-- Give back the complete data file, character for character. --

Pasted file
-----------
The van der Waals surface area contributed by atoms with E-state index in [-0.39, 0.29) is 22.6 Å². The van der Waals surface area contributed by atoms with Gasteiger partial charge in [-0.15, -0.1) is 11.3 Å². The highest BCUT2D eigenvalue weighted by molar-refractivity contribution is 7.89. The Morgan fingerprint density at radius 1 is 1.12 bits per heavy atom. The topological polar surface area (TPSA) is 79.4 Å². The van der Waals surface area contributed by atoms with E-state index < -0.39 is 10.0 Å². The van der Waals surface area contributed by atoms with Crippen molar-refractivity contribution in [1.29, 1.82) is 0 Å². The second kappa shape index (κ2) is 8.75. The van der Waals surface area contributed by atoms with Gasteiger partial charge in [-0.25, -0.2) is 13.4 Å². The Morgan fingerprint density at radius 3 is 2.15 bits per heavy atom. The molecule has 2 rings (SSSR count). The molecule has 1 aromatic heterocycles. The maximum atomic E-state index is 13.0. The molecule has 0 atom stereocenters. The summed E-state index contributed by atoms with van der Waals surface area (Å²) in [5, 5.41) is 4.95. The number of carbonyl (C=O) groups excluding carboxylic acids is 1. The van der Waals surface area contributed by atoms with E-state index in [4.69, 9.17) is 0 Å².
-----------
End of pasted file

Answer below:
The van der Waals surface area contributed by atoms with E-state index in [-0.39, 0.29) is 22.6 Å². The van der Waals surface area contributed by atoms with Gasteiger partial charge in [-0.15, -0.1) is 11.3 Å². The highest BCUT2D eigenvalue weighted by molar-refractivity contribution is 7.89. The Morgan fingerprint density at radius 1 is 1.12 bits per heavy atom. The topological polar surface area (TPSA) is 79.4 Å². The van der Waals surface area contributed by atoms with E-state index < -0.39 is 10.0 Å². The van der Waals surface area contributed by atoms with Crippen molar-refractivity contribution in [1.29, 1.82) is 0 Å². The second kappa shape index (κ2) is 8.75. The van der Waals surface area contributed by atoms with Gasteiger partial charge in [-0.25, -0.2) is 13.4 Å². The Morgan fingerprint density at radius 3 is 2.15 bits per heavy atom. The molecule has 2 rings (SSSR count). The molecule has 1 aromatic heterocycles. The maximum atomic E-state index is 13.0. The molecule has 0 atom stereocenters. The summed E-state index contributed by atoms with van der Waals surface area (Å²) in [5, 5.41) is 4.95. The number of carbonyl (C=O) groups excluding carboxylic acids is 1. The van der Waals surface area contributed by atoms with E-state index in [4.69, 9.17) is 0 Å².